SUE and Ken Lewis spotted a stray baby hedgehog – the size of a tennis ball – in the middle of the road on a brisk December day.
The couple sought help and were advised to take in the vulnerable hoglet for it to have any chance of survival during a tricky winter period, before returning it to the wild when the temperature became mild once again.
That was in 1991.
What started out as a rescue mission for a hedgehog in danger has now become a way of life for the pair.
In a residential area of Rochdale stands ‘Hog House’ – Rochdale’s hedgehog sanctuary which has never turned a hedgehog away from its doors.
As hedgehog figurines lined the steep driveway visitors are presented with two doors; the front door and a second door labelled specifically for hedgehog enquires.
“I never really answer the main door anymore,” 64-year-old Sue admitted.
“I’m always in here tending to the animals.”
“This year the autumn has been exceptionally mild and the hedgehogs have bred for a second time and ultimately they’ve been caught out. It’s now exceptionally cold and the mothers have abandoned the babies to hibernate”
Hedgehog rescue centers like Hog House have had a significant amount of strain placed upon them as of late– the mild autumn season has led to an increase in winter hoglets.
Having almost doubled their intake from last year’s winter, Sue went on to explain what she believes is behind the ‘chaotic’ few weeks and months of new arrivals.
“We no longer have four defined seasons of what to expect,” she said.
“We get the same thing all year round and we should be relatively quiet at this time of year but we are overrun with babies at the moment.
“In a year like this there are two things happening: there are a lot of late juveniles and the mothers that have raised those juveniles aren’t ready for hibernation.”
According to the RSPCA, 30 per cent of the hedgehog population has been lost between 2002 to 2013 through loss of habitat and poor levels of care – citing those who see the animal as a suitable pet.
Voted 2016s ‘Mammal of the Year’, the animal has become fabled for its prevalence in the novel series Beatrix Potter and is seen as a particularly well-known member of the British wildlife family.
But Sue was quick to warn those who may consider taking in, and caring for, a vulnerable hedgehog they come across.
“I think you should certainly talk to a carer,” she added.
“Each individual case is different but you need to confine the hedgehog and then speak to someone before a decision can be made.
“If it’s got an injury or a parasite it can change very quickly and a lot of people make them very tame treating them as pets and you just can’t do that, you’ve got to get them back to the wild.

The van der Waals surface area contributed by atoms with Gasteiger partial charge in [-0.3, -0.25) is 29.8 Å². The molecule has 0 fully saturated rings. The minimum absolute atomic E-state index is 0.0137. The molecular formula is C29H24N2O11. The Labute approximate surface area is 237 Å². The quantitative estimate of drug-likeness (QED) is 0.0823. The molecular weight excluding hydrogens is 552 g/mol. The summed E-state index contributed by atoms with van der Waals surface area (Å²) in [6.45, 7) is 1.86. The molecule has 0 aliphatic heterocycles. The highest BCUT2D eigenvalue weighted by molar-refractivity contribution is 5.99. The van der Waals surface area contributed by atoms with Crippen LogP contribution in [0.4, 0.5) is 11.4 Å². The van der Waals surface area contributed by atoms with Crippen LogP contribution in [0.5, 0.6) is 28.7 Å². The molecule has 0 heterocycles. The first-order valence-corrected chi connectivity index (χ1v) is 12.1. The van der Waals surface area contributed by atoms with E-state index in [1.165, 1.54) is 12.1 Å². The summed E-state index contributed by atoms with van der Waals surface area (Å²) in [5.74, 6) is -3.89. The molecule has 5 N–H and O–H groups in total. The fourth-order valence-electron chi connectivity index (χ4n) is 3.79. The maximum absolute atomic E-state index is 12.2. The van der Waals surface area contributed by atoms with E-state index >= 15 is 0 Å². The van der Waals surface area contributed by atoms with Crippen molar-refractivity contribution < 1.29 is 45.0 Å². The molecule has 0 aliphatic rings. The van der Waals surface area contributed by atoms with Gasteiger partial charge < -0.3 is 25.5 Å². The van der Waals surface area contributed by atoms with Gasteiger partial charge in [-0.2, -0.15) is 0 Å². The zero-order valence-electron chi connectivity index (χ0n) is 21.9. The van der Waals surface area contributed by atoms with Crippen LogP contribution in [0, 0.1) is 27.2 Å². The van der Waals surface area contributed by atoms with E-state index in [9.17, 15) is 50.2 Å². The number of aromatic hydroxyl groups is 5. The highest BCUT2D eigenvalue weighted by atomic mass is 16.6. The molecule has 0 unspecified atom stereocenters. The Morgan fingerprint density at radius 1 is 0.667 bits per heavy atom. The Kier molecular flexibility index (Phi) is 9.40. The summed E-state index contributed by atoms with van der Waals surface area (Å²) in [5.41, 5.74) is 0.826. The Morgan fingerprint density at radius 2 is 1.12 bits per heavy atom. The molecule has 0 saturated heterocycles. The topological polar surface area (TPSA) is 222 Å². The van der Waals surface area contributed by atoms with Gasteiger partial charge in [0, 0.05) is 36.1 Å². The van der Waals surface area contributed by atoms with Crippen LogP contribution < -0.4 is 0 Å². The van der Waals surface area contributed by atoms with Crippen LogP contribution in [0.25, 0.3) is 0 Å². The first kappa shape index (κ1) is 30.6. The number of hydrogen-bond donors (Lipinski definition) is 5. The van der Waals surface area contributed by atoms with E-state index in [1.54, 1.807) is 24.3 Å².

Sue noted: “You see them on all these adverts but they aren’t all that cute trust me!”
What was glaringly obvious was the frequency and care given to new arrivals as “the phone never stops ringing”. Midway through the interview, the landline began to chime again.
It was a baby male hoglet that had been found by a local resident and they came to Sue without hesitation, knowing the much-needed care and attention he would receive.
To an untrained eye the latest arrival seemed similar to many others being housed, but to Sue this was an arrival that would simply not have survived if it wasn’t in care.
He weighs 340 grams and right now he should be around the 600 mark so he’s well off and I can actually feel his rib-cage which I shouldn’t be able to do really.
But with a major dearth in wildlife education, the key question surrounded how a regular citizen should approach a situation whereby a hedgehog is in danger or distress.
To demonstrate, I was encouraged to put Sue’s instructions into practice with one of the many hoglets which provided an even greater degree of realism to proceedings.
Unsurprisingly prickly to the touch, retreating into a ball – a manoeuvre that can occur quicker than a human blink – the hoglet’s behaviour was natural, rather than defensive.
Sue cited as a wider issue with hedgehogs; children, she said, are far more receptive than the adults around them when it comes to animals in danger.
“People find what they think is a distressed hedgehog or an injured hedgehog and come away from it to make the phone call,” she explained.
“The chances are if someone comes in and says they’ve seen a hedgehog in the park dragging its back leg they’ll go back and the hedgehog will be gone.
“We can always put it back but if you miss the opportunity we can’t do anything about that.”
Wildlife is a focus area that often renders little political attention, and would be very much worse off were it not for the passion and persistence of Conservative backbencher Oliver Colvile, a keen campaigner on hedgehog conservation.
His campaign to see the hedgehog usurp the lion as the national symbol for the United Kingdom is something that was welcomed by Sue as she opened up about meeting the passionate Mr Colvile recently.
But while the work of Colvile will make national publications, it is the sheer effort daily from people like Sue that are the bedrock of any well-functioning community.
The impromptu call from a local resident indicated quite clearly the high-regard in which Hog House is held after 25 years of conservation commitment.
The old adage that everything happens for a reason could well be the answer as to why it was the Lewis’s that came across that vulnerable hedgehog back in 1991.
Without their open door policy, it is unimaginable just how many hedgehogs may not have lived until the next litter.
If you have concern for a hedgehog you come across then you can contact Hog House on 01706860904.